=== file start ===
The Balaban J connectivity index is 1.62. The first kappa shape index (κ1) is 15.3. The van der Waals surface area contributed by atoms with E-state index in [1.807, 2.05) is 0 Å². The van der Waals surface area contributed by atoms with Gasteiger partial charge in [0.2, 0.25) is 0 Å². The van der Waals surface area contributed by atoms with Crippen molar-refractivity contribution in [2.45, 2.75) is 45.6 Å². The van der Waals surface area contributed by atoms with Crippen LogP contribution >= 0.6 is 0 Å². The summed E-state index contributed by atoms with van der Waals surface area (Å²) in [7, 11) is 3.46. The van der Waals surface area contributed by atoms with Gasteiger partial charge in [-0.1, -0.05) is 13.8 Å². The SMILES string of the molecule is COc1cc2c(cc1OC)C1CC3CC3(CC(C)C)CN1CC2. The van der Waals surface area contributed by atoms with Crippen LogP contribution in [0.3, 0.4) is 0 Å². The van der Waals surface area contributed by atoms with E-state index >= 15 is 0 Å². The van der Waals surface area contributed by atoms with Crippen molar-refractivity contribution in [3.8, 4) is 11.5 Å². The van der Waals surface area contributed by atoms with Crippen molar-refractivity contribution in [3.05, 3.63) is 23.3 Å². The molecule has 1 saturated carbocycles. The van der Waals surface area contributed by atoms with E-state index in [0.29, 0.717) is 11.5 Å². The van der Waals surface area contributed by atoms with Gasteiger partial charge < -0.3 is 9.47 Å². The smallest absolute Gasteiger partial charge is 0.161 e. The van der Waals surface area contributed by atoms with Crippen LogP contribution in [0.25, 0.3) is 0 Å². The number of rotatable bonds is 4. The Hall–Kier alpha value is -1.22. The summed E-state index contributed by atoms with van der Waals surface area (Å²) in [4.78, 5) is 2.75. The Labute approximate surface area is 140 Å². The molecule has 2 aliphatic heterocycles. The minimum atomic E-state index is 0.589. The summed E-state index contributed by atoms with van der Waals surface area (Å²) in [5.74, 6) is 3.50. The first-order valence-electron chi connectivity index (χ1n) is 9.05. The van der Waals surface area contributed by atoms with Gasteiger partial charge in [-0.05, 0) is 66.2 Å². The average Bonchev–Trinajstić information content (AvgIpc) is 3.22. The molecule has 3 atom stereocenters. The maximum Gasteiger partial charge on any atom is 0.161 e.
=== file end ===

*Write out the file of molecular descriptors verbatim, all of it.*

The Balaban J connectivity index is 1.62. The first kappa shape index (κ1) is 15.3. The van der Waals surface area contributed by atoms with E-state index in [1.807, 2.05) is 0 Å². The van der Waals surface area contributed by atoms with Gasteiger partial charge in [0.2, 0.25) is 0 Å². The van der Waals surface area contributed by atoms with Crippen molar-refractivity contribution in [2.45, 2.75) is 45.6 Å². The van der Waals surface area contributed by atoms with Crippen LogP contribution >= 0.6 is 0 Å². The summed E-state index contributed by atoms with van der Waals surface area (Å²) in [7, 11) is 3.46. The van der Waals surface area contributed by atoms with Gasteiger partial charge in [-0.1, -0.05) is 13.8 Å². The SMILES string of the molecule is COc1cc2c(cc1OC)C1CC3CC3(CC(C)C)CN1CC2. The van der Waals surface area contributed by atoms with Crippen LogP contribution in [0.3, 0.4) is 0 Å². The van der Waals surface area contributed by atoms with E-state index >= 15 is 0 Å². The van der Waals surface area contributed by atoms with Crippen molar-refractivity contribution in [3.8, 4) is 11.5 Å². The van der Waals surface area contributed by atoms with Crippen molar-refractivity contribution in [3.05, 3.63) is 23.3 Å². The molecule has 1 saturated carbocycles. The van der Waals surface area contributed by atoms with E-state index in [0.29, 0.717) is 11.5 Å². The van der Waals surface area contributed by atoms with Gasteiger partial charge < -0.3 is 9.47 Å². The smallest absolute Gasteiger partial charge is 0.161 e. The van der Waals surface area contributed by atoms with Crippen LogP contribution in [0.25, 0.3) is 0 Å². The number of rotatable bonds is 4. The Hall–Kier alpha value is -1.22. The summed E-state index contributed by atoms with van der Waals surface area (Å²) in [4.78, 5) is 2.75. The Labute approximate surface area is 140 Å². The molecule has 2 aliphatic heterocycles. The minimum atomic E-state index is 0.589. The summed E-state index contributed by atoms with van der Waals surface area (Å²) in [5.74, 6) is 3.50. The first-order valence-electron chi connectivity index (χ1n) is 9.05. The van der Waals surface area contributed by atoms with Gasteiger partial charge in [-0.05, 0) is 66.2 Å². The average Bonchev–Trinajstić information content (AvgIpc) is 3.22. The molecule has 3 atom stereocenters. The maximum Gasteiger partial charge on any atom is 0.161 e.